Today we celebrate the birthday of famous American pop artist Andy Warhol. The Milwaukee Art Museum’s permanent collection boasts a number of works by Warhol, but one of his most iconic pieces is featured in the Museum’s current temporary exhibition, Van Gogh to Pollock: Modern Rebels. The piece, titled 100 Cans, was completed in 1962.
Warhol, known for his representations of popular culture and everyday objects, along with his own interesting personality, is an artist to be remembered. Born on August 6, 1928, in Pittsburgh, Pennsylvania, Andrew Warhola (Andy’s birth name) was the youngest of his siblings. Early on in Warhol’s life, he was diagnosed with a rare neurological disorder. As he grew older, he often used comic books and popular magazines as a refuge from his real life. In 1949, he graduated from the Carnegie Institute of Technology in Pittsburgh with a degree in pictorial design. He dropped the “a” from his last name in an effort to build a new persona and began working as a commercial artist in New York.
Soon after beginning this career, Warhol was working for top companies and brands, such as Vogue, Glamour magazine, Harper’s Bazaar, and Tiffany & Co. He began painting and drawing in the 1950s and was already being exhibited in New York’s illustrious Museum of Modern Art in 1956. The 1960s brought Warhol into the realm of film; throughout his life he would create 600 films and almost 2,500 shorter videos. More of Warhol’s achievements include cofounding Interview magazine, guest starring on TV shows, and hosting his own TV series on MTV. His accomplishments are remarkable.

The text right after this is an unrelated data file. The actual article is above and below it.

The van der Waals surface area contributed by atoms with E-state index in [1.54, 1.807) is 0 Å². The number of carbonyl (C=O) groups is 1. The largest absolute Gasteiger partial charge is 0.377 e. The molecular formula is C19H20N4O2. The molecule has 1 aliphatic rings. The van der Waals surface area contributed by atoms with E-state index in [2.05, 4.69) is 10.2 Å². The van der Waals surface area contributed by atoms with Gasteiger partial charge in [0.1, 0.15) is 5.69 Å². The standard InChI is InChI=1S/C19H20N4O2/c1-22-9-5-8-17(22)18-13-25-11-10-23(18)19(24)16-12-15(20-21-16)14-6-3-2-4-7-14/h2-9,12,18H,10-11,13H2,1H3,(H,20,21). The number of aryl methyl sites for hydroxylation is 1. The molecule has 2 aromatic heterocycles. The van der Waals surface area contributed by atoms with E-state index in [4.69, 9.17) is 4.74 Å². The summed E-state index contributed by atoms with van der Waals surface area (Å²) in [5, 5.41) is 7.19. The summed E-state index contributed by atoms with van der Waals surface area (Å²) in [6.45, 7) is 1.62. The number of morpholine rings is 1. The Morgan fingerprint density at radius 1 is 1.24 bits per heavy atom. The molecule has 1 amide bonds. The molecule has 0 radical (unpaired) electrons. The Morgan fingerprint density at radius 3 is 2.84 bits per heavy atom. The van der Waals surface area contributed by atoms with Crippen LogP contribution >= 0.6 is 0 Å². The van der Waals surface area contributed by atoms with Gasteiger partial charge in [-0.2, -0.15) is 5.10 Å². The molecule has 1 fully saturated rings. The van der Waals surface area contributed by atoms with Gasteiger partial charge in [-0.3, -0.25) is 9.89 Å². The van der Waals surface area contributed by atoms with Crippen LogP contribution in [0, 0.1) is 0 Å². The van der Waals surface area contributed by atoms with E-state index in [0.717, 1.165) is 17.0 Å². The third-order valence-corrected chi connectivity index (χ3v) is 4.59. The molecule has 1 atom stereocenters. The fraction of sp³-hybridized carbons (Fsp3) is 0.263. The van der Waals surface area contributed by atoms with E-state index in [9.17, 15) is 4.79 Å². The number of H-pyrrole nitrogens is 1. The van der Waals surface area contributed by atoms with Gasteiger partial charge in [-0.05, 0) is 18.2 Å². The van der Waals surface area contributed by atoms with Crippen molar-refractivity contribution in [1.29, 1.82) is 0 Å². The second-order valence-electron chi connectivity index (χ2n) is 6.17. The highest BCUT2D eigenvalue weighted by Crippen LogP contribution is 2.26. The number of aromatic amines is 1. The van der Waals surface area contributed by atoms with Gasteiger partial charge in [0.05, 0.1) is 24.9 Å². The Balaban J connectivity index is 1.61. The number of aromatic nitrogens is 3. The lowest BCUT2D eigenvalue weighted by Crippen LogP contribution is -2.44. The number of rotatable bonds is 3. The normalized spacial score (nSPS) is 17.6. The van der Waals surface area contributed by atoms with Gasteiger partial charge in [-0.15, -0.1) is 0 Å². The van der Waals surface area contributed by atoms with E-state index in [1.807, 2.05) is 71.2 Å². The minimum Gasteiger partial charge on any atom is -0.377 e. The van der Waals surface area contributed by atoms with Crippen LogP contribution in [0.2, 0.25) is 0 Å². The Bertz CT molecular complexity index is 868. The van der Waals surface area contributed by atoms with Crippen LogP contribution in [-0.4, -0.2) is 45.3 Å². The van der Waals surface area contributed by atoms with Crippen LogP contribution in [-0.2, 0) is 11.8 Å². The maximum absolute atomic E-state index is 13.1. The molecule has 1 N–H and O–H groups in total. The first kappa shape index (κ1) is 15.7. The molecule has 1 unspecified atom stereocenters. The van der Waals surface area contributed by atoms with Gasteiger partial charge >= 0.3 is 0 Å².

As a person and an artist, Warhol can be difficult to write about. Adjectives such as eccentric or creative come close to describing him, but do not quite meet the mark. Perhaps the best word to describe Andy Warhol is elusive; he is indescribable, uniquely himself. It is for this reason that we honor the birthday of Andy Warhol with a few short videos. To see Warhol speak and interact is to better understand him, and in turn, better understand his magnificent works of art.
1. 1966 Interview with Andy Warhol: “I hate to go to museums and see pictures of the world because they look so important and they don’t really mean anything.”
2. 1971 Interview: “The way things happen in New York now, it’s like being in a Western movie.”
3. 1980 Interview: “I think everything should be recycled, like leftover food at restaurants.”
4. 1981 Jorgen Leth film clip: Andy Warhol eating a hamburger.
5. Andy Warhol visits London: On what gave him the inspiration for soup cans—“Oh, I just eat it every day . . . I still do.”
— Erin Green, Communications Intern